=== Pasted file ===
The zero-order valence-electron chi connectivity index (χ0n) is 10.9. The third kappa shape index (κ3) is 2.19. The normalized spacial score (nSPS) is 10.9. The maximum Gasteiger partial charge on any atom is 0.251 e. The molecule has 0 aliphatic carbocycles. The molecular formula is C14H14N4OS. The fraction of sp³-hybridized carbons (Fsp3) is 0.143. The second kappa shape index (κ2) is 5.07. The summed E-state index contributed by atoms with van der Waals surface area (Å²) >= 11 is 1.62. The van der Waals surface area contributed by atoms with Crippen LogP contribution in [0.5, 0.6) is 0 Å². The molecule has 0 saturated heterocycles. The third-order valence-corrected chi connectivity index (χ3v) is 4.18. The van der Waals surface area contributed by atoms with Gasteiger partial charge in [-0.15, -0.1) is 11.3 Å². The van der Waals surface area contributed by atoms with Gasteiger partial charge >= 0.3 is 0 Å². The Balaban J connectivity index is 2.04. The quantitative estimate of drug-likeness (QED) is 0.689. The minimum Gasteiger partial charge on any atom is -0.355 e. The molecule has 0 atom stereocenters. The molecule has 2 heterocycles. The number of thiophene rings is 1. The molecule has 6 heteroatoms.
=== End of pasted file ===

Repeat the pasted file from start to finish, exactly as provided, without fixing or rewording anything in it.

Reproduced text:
The zero-order valence-electron chi connectivity index (χ0n) is 10.9. The third kappa shape index (κ3) is 2.19. The normalized spacial score (nSPS) is 10.9. The maximum Gasteiger partial charge on any atom is 0.251 e. The molecule has 0 aliphatic carbocycles. The molecular formula is C14H14N4OS. The fraction of sp³-hybridized carbons (Fsp3) is 0.143. The second kappa shape index (κ2) is 5.07. The summed E-state index contributed by atoms with van der Waals surface area (Å²) >= 11 is 1.62. The van der Waals surface area contributed by atoms with Crippen LogP contribution in [0.5, 0.6) is 0 Å². The molecule has 0 saturated heterocycles. The third-order valence-corrected chi connectivity index (χ3v) is 4.18. The van der Waals surface area contributed by atoms with Gasteiger partial charge in [-0.15, -0.1) is 11.3 Å². The van der Waals surface area contributed by atoms with Gasteiger partial charge >= 0.3 is 0 Å². The Balaban J connectivity index is 2.04. The quantitative estimate of drug-likeness (QED) is 0.689. The minimum Gasteiger partial charge on any atom is -0.355 e. The molecule has 0 atom stereocenters. The molecule has 2 heterocycles. The number of thiophene rings is 1. The molecule has 6 heteroatoms.